ADVERTISEMENT

ADVERTISEMENT

Science

The lightning sting of the trap ants should rip their heads off. That’s why it’s not.

ADVERTISEMENT

A slow-motion movie of a trap-jaw ant (Odontomachus brunneus) releasing its mandibles.
Written by admin

ADVERTISEMENT

ADVERTISEMENT

Moving at speeds thousands of times faster than the blink of an eye, the trap ant’s spring-loaded jaws catch the insect’s prey by surprise, and can also throw the ant into the air if it aims its rodents at the ground. Now scientists have figured out how an ant’s jaws can close at lightning speed without collapsing.

In a new study published on Thursday (July 21) in Journal of Experimental Biology (will open in a new tab)a group of biologists and engineers studied a type of ant trap called Odontomachus brunneus, native to parts of the US, Central America and the West Indies. To build up strength for their lightning-fast bites, ants first open their jaws to form a 180-degree angle and “cock” them against the latches inside their heads. Enormous muscles, attached to each jaw by a tendon-like cord, pull the jaws into place and then flex to create a store of elastic energy; this flexion is so strong that it deforms the sides of the ant’s head, causing them to bend inward, the team found. When an ant strikes, its jaws open and the stored energy is immediately released, causing the jaws to collide with each other.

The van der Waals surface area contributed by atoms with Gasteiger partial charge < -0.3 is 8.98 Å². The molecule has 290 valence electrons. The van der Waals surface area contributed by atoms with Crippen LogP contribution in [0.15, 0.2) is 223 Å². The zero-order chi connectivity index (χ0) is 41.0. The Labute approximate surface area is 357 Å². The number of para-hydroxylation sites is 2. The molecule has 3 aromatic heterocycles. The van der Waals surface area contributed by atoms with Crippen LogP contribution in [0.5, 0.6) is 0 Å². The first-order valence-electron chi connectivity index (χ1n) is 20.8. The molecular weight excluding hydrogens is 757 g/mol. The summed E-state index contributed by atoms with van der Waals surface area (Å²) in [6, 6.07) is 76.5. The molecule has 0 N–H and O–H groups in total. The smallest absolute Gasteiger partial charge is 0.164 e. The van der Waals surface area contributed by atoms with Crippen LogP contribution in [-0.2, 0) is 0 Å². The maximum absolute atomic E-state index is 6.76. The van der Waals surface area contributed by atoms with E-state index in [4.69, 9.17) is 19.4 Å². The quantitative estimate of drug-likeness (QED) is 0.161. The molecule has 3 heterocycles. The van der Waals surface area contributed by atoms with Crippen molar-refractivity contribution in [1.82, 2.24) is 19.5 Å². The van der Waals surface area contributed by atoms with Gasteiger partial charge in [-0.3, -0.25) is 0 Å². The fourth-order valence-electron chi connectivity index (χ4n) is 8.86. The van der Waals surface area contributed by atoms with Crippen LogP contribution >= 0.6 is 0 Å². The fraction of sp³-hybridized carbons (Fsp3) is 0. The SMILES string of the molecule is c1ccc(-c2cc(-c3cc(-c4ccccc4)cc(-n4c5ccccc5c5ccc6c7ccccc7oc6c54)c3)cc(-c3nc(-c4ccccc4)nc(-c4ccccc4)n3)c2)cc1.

#lightning #sting #trap #ants #rip #heads

ADVERTISEMENT

ADVERTISEMENT

About the author

admin

Leave a Comment